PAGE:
Ecommerce SEO is all about creating a website that provides a satisfactory user experience. If visitors like your website enough to stick around and make a purchase, it will send a clear signal to search engines. You can also take things a step further and give search engine crawlers more information to work with by providing meta-descriptions. A meta-description is a way to describe any element of your website, be it content, links, or other features. Meta-descriptions help search engines (as well as web developers) figure out what each part of your website is supposed to do. Meta-descriptions should include information such as technologies used to build the site, website creation date, the purpose the site was made, and other relevant info.
The trouble with eCommerce websites is that they often have features that visitors miss out on. Examples include blog posts, product demonstrations, testimonials, and others. If you rely on such features to sell your products, you will miss out on many potential conversions. This will result in an increase in bounce rates that will jeopardize your rankings as well. One way to solve this issue is with chatbots. By using chatbots for customer onboarding, you will give your visitors a convenient way to learn about your website, its features, and the products you’re selling. This will generate a positive customer experience and translate naturally into a better ranking on search engines.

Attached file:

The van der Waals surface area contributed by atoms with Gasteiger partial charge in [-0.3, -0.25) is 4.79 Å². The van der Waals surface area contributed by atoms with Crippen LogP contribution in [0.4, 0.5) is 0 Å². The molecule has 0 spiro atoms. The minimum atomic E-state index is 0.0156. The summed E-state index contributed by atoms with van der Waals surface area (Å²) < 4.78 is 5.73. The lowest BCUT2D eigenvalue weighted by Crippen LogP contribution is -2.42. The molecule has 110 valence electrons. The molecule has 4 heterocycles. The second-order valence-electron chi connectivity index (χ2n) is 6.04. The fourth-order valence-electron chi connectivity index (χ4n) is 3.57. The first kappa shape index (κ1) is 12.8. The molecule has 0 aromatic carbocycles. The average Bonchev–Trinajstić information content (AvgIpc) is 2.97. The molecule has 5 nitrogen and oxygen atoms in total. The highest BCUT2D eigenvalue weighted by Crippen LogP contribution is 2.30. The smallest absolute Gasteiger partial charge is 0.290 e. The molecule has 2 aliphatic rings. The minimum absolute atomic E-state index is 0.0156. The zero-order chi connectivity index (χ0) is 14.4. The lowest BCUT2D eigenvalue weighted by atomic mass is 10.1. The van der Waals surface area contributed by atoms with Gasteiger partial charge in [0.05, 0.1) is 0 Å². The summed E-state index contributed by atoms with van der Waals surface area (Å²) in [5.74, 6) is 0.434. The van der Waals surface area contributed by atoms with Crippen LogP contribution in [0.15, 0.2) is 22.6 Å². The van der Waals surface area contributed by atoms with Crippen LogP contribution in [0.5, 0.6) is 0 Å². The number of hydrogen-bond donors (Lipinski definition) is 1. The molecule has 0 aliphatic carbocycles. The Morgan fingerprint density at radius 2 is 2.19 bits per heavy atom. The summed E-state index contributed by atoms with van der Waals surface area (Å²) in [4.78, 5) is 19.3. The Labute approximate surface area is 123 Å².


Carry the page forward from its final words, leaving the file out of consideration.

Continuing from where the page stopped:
Aesthetics are often underestimated as a design element in eCommerce websites. Search engines don’t rank for aesthetics (although that can change), which is why many eCommerce websites look alike. What they do take into account is time spent on the site, as this ties in with satisfactory customer experience. One way to provide such an experience is by making a website aesthetically pleasing. The key here is to pick a theme that enhances the shopping experience while still keeping your products in the forefront. Themes with plenty of whitespace and strategically coloured CTA buttons work well. As well, a relaxing colour scheme can achieve this goal.
An eCommerce website is always a work in progress. Design trends change, and so do search engine algorithms. This means you always have to keep pace to maintain your ranking. To find out what works and what doesn’t, you need to conduct regular A/B testing. The purpose of an A/B test is to determine which version of a given website element performs better. A slight change in the colour of your CTA button can improve its conversion rate. Other elements worth testing include page headings, product description copy, and button placement, to name a few.
Maintaining and improving your search engine rank is an ongoing battle. In such a battle, several strategies, tactics, and techniques can help you achieve a temporary advantage, if not a victory.
Every eCommerce website is different from the next, which means you can’t just copy what others are doing and hope to win. Instead, you should tailor your battle plan according to your budget, your market, and the actions of your competitors. If you find you’re unsure where to start, begin by looking at the inventory of tools, we have outlined above.